The conversation Hortensius, written by Cicero at the age of 19, was an admonition to the study of philosophy. Augustine was 19 when he read it. As Augustine put it, “Suddenly, all the vanities in which I had put my hope was shown to be useless, and with an extraordinary intensity of yearning, I yearned after everlasting understanding” (Confessions,III,4). In order to do this, Augustine accepted the Persian religion of Manichaeism. The Manichaeans believed that there were two conflicting powers of virtue and evil in the earth, which they termed Ormuzd and Ahriman, respectively.
- Augustine was drawn to Manichaeism because of its materialistic viewpoint and description of evil, which he found to be highly compelling.
- Over the course of this period, his faith in Manichaeism began to wane.
- Upon his return to Rome, Augustine began teaching rhetoric.
- As a result, the following year, he accepted a civic position as professor of rhetoric in Milan.
Augustine had been attracted to the scholarly skepticism of Carneades and Cicero during his time in Rome. The skeptics believed that absolute certainty about any issue was impossible to achieve and that, as a result, all of mankind’s views should be treated as suspect.
Influence of Platonism
The sermons of the bishop Ambrose left a lasting impression on Augustine when he was in Milan. Around Ambrose lived a group whose members were equally at home as Platonists as they were Christians. They considered Platonism to be both consistent with and an anticipatory of Christian thought. Augustine was persuaded to take such a position after reading some Platonic texts, most likely those of Plotinus and Porphyry, as well as interacting with Christian Platonists during his lifetime. It was the platonists’ spiritualistic metaphysics, as well as their notion that evil was only a deprivation of good, that superseded Augustine’s prior Manichean materialism in his thinking.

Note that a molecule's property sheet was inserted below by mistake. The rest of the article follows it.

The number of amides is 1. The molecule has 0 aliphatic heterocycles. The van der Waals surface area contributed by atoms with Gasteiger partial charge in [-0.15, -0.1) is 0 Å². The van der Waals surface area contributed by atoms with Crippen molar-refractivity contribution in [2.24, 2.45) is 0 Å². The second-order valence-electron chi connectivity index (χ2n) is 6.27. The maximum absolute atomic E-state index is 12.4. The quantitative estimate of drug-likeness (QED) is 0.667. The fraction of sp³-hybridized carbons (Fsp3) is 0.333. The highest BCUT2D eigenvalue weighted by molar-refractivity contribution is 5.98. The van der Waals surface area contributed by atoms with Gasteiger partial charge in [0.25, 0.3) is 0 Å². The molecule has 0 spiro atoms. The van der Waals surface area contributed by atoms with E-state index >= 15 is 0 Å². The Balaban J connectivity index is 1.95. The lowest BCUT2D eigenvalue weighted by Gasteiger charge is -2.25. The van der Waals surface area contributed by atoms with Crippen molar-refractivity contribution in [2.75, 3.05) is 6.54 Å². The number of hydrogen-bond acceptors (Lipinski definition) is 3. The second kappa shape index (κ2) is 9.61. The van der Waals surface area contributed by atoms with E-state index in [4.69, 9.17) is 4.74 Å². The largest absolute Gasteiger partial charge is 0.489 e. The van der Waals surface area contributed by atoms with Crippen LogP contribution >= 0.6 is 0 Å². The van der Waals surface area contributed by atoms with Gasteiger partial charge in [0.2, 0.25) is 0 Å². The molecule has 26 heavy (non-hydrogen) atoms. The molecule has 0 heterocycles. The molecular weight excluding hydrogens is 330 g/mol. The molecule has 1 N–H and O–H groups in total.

Although he witnessed an astonishing metamorphosis, he perceived it as purely cerebral.
Conversion to Christianity
This occurrence is mentioned in Augustine’s Confessions in the renowned “garden scene” section (VII, 12). When he heard a child’s voice say, “Take and read,” Augustine opened his Scriptures at random and found the following passage in St. Paul’s Epistle to the Romans (13:13): “Do not be involved in rioting and drunkenness, do not be involved in chambering and impurities, do not be involved in contention and envy, but put on the Lord Jesus Christ and do not make provision for the flesh in its desires.” Augustine then makes the following observation: “I had no desire or requirement to continue reading.
- After a three-year absence, Augustine returned to Tagaste and founded a monastic community.
- Until 430, Augustine kept himself busy with pastoral responsibilities as well as writing theological and philosophical writings.
- Augustine’s writings are just too numerous to include them all, even by title.
- There are also comments on various passages of the Bible.
Theory of Knowledge
Contra academicos is one of Augustine’s early works, in which he takes on skepticism and sets the framework for the possibility of knowing. He accomplishes this by drawing attention to propositions that even the most skeptical person cannot dispute. For starters, exclusive disjunctive statements may be relied upon to be correct. For example, it is definite that there is only one universe or that there are several worlds. It is likewise unassailable that the world has a beginning and an end, whether or not both are true at the same time, or that one is true but not the other, or that neither is true at all.